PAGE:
Acute myeloid leukemia (AML) is an age-related disease that is highly dependent on the bone marrow microenvironment. With increasing age, tissues accumulate senescent cells, characterized by an irreversible arrest of cell proliferation and the secretion of a set of pro-inflammatory cytokines, chemokines, and growth factors, collectively known as the senescence-associated secretory phenotype (SASP). Here, we report that AML blasts induce a senescent phenotype in the stromal cells within the bone marrow microenvironment. We report that the bone marrow stromal cell senescence is driven by p16INK4a expression. The p16INK4a-expressing senescent stromal cells then feedback to promote AML blast survival and proliferation via the SASP.
Importantly, selective elimination of p16INK4a-positive senescent bone marrow stromal cells in vivo improved the survival of mice with leukemia. Next, we find that the leukemia-driven senescent tumor microenvironment is caused by AML induced NOX2-derived superoxide. Finally, using the p16-3MR mouse model we show that by targeting NOX2 we reduced bone marrow stromal cell senescence and consequently reduced AML proliferation. Together, these data identify leukemia generated NOX2 derived superoxide as a driver of pro-tumoral p16INK4a-dependent senescence in bone marrow stromal cells. Our findings reveal the importance of a senescent microenvironment for the pathophysiology of leukemia. These data now open the door to investigate drugs which specifically target the 'benign' senescent cells that surround and support AML.
Autophagy is Everywhere in Aging
Researchers who work on autophagy might well feel justified in issuing the claim that the processes of autophagy are involved in near every aspect of aging. Autophagy is cellular housekeeping, the recycling of damaged or unwanted structures and molecules inside the cell. In chaperone-mediated autophagy, very selective chaperone proteins pick up other molecules and carry them to lysosomes. In macroautophagy, materials to be broken down are engulfed in an autophagosome, which then travels to the lysosome and fuses with it. In microautophagy, the lysosome engulfs materials directly. In all cases, the lysosome is the end of the journey, where a mix of enzymes will slice up the waste material into parts suitable for reuse. The result of smoothly running autophagy is a cell that is less cluttered with damaged parts and waste, and thus a cell that causes fewer issues to the tissue it is a part of.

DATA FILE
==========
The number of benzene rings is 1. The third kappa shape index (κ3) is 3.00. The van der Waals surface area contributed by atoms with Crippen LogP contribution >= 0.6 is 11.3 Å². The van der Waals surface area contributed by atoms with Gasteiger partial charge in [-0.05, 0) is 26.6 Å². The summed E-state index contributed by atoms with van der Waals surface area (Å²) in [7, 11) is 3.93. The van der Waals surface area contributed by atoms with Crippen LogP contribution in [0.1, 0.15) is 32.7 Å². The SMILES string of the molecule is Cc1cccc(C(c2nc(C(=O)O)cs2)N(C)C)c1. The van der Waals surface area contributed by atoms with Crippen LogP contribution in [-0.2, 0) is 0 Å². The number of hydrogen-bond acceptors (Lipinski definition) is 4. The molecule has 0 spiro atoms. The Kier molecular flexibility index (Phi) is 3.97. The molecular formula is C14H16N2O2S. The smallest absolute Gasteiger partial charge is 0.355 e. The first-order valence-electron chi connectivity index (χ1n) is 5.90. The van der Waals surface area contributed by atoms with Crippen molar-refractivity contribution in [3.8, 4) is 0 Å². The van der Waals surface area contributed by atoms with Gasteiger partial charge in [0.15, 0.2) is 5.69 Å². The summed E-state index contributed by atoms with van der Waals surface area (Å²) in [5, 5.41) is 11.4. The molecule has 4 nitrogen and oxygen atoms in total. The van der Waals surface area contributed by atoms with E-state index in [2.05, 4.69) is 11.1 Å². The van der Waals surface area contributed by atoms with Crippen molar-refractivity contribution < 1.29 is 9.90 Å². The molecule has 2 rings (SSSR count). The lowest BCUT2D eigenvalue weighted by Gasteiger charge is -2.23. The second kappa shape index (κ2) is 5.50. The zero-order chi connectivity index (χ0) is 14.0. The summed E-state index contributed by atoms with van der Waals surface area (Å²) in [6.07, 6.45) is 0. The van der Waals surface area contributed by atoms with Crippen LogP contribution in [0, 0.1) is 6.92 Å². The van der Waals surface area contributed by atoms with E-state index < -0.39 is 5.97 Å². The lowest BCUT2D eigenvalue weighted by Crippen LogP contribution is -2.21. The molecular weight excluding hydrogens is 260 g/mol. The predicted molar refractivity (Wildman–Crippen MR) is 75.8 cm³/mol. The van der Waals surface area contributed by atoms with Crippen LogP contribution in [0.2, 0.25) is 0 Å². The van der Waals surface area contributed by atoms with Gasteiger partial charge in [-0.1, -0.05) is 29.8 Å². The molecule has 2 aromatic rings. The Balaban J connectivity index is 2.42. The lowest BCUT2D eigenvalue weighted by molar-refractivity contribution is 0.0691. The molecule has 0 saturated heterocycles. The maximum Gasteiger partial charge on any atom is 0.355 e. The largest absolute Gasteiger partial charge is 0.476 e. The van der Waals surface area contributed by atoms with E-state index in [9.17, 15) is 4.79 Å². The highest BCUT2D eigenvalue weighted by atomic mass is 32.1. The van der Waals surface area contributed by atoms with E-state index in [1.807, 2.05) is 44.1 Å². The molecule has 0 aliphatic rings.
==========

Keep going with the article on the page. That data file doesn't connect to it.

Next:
This business of keeping molecular wear and tear inside cells to a minimal level appears a noteworthy determinant of aging. Many of the methods shown to slow aging in laboratory species such as flies, nematodes, and mice involve increased autophagy. Cells react to stress by increasing autophagy, largely regardless of the type of stress. This is one of the reasons why short and mild exposure to stress improves health, the process known as hormesis. Radiation, lack of nutrients, heat, cold ... it all can lead to improved long-term health and lengthened life span. Autophagy is an important part of this outcome, and in some cases it is a necessary part: animals with disabled autophagy do not gain the benefits to health and longevity provided by calorie restriction, for example.
In the open access paper here, the authors walk through the Hallmarks of Aging, linking them to autophagy. While, yes, one can link autophagy to near everything in aging, and particularly given that autophagy declines with age, it is important to remember that there is a limited upside to increased autophagy as a therapeutic approach. The rough location of that limit is illustrated by calorie restriction; one can imagine a therapy that does twice as well as calorie restriction at upregulating autophagy, but that isn't going to add decades to the human life span. In fact stress responses in our species have only small effects on life span in comparison to those observed in mice. Calorie restriction may increase maximum life span by 40% in mice, but it certainly doesn't do that in our species. Five years of additional life expectancy would be about the upper limit of what we might expect - though the health benefits along the way are certainly well worth having.
Hallmarks of Aging: An Autophagic Perspective
Loss of Proteostasis
Proteostasis is one of the major functions of autophagy in normal tissues. Imbalance of proteostasis due to aging leads to protein aggregation, accumulation of misfolded proteins and in the end to cellular dysfunction, among others. Notably, carbonylation due to oxidative stress is one of the changes that leads to loss of proteostasis. To avoid cell death or dysfunction, numerous homeostatic mechanisms turn on, mainly autophagy and the Ubiquitin-Proteasome-System (UPS). Because autophagy is considered one of the most important intracellular homeostatic processes, an alteration or deterioration of this pathway could modify the normal cell functioning, including a variety of diseases and normal cell physiology declination.